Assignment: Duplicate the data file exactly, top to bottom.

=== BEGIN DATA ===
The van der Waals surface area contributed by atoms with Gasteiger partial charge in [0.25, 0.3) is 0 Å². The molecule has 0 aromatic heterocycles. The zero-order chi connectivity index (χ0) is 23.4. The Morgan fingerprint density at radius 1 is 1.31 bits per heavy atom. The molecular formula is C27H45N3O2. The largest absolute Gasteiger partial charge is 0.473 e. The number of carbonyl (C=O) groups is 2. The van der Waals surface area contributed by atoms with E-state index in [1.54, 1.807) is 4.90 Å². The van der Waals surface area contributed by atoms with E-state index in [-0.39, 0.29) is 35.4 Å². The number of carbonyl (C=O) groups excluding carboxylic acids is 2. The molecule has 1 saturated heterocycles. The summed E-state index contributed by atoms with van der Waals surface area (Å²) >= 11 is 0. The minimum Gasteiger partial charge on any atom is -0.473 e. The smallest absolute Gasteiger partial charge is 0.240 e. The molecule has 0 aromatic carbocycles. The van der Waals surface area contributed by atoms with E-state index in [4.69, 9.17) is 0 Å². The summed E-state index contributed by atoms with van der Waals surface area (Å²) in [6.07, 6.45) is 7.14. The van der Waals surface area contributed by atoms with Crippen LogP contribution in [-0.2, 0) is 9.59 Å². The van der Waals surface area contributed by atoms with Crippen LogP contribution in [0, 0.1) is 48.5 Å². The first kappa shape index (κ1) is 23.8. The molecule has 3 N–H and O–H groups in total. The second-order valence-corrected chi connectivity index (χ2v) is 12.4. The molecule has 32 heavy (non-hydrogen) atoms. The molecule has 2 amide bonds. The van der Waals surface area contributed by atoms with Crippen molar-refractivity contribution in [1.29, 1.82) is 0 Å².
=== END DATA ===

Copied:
The van der Waals surface area contributed by atoms with Gasteiger partial charge in [0.25, 0.3) is 0 Å². The molecule has 0 aromatic heterocycles. The zero-order chi connectivity index (χ0) is 23.4. The Morgan fingerprint density at radius 1 is 1.31 bits per heavy atom. The molecular formula is C27H45N3O2. The largest absolute Gasteiger partial charge is 0.473 e. The number of carbonyl (C=O) groups is 2. The van der Waals surface area contributed by atoms with E-state index in [1.54, 1.807) is 4.90 Å². The van der Waals surface area contributed by atoms with E-state index in [-0.39, 0.29) is 35.4 Å². The number of carbonyl (C=O) groups excluding carboxylic acids is 2. The molecule has 1 saturated heterocycles. The summed E-state index contributed by atoms with van der Waals surface area (Å²) >= 11 is 0. The minimum Gasteiger partial charge on any atom is -0.473 e. The smallest absolute Gasteiger partial charge is 0.240 e. The molecule has 0 aromatic carbocycles. The van der Waals surface area contributed by atoms with E-state index in [4.69, 9.17) is 0 Å². The summed E-state index contributed by atoms with van der Waals surface area (Å²) in [6.07, 6.45) is 7.14. The van der Waals surface area contributed by atoms with Crippen LogP contribution in [-0.2, 0) is 9.59 Å². The van der Waals surface area contributed by atoms with Crippen LogP contribution in [0, 0.1) is 48.5 Å². The first kappa shape index (κ1) is 23.8. The molecule has 3 N–H and O–H groups in total. The second-order valence-corrected chi connectivity index (χ2v) is 12.4. The molecule has 32 heavy (non-hydrogen) atoms. The molecule has 2 amide bonds. The van der Waals surface area contributed by atoms with Crippen molar-refractivity contribution in [1.29, 1.82) is 0 Å².